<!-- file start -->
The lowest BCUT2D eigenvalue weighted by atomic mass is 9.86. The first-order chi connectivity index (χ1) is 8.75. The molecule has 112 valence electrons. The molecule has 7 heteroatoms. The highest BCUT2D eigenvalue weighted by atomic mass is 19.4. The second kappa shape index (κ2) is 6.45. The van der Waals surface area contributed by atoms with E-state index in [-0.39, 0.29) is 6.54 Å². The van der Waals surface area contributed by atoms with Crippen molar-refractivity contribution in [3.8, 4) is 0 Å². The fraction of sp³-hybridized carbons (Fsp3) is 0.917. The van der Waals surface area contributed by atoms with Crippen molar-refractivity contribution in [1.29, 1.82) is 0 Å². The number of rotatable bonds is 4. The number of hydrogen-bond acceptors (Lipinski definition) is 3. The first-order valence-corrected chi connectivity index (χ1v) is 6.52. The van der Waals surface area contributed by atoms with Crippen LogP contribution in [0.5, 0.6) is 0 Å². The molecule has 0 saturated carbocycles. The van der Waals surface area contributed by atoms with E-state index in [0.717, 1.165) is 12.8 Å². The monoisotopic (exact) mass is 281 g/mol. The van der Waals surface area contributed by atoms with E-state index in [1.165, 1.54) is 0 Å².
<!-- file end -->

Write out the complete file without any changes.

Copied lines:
The lowest BCUT2D eigenvalue weighted by atomic mass is 9.86. The first-order chi connectivity index (χ1) is 8.75. The molecule has 112 valence electrons. The molecule has 7 heteroatoms. The highest BCUT2D eigenvalue weighted by atomic mass is 19.4. The second kappa shape index (κ2) is 6.45. The van der Waals surface area contributed by atoms with E-state index in [-0.39, 0.29) is 6.54 Å². The van der Waals surface area contributed by atoms with Crippen molar-refractivity contribution in [3.8, 4) is 0 Å². The fraction of sp³-hybridized carbons (Fsp3) is 0.917. The van der Waals surface area contributed by atoms with Crippen molar-refractivity contribution in [1.29, 1.82) is 0 Å². The number of rotatable bonds is 4. The number of hydrogen-bond acceptors (Lipinski definition) is 3. The first-order valence-corrected chi connectivity index (χ1v) is 6.52. The van der Waals surface area contributed by atoms with Crippen LogP contribution in [0.5, 0.6) is 0 Å². The molecule has 0 saturated carbocycles. The van der Waals surface area contributed by atoms with E-state index in [0.717, 1.165) is 12.8 Å². The monoisotopic (exact) mass is 281 g/mol. The van der Waals surface area contributed by atoms with E-state index in [1.165, 1.54) is 0 Å².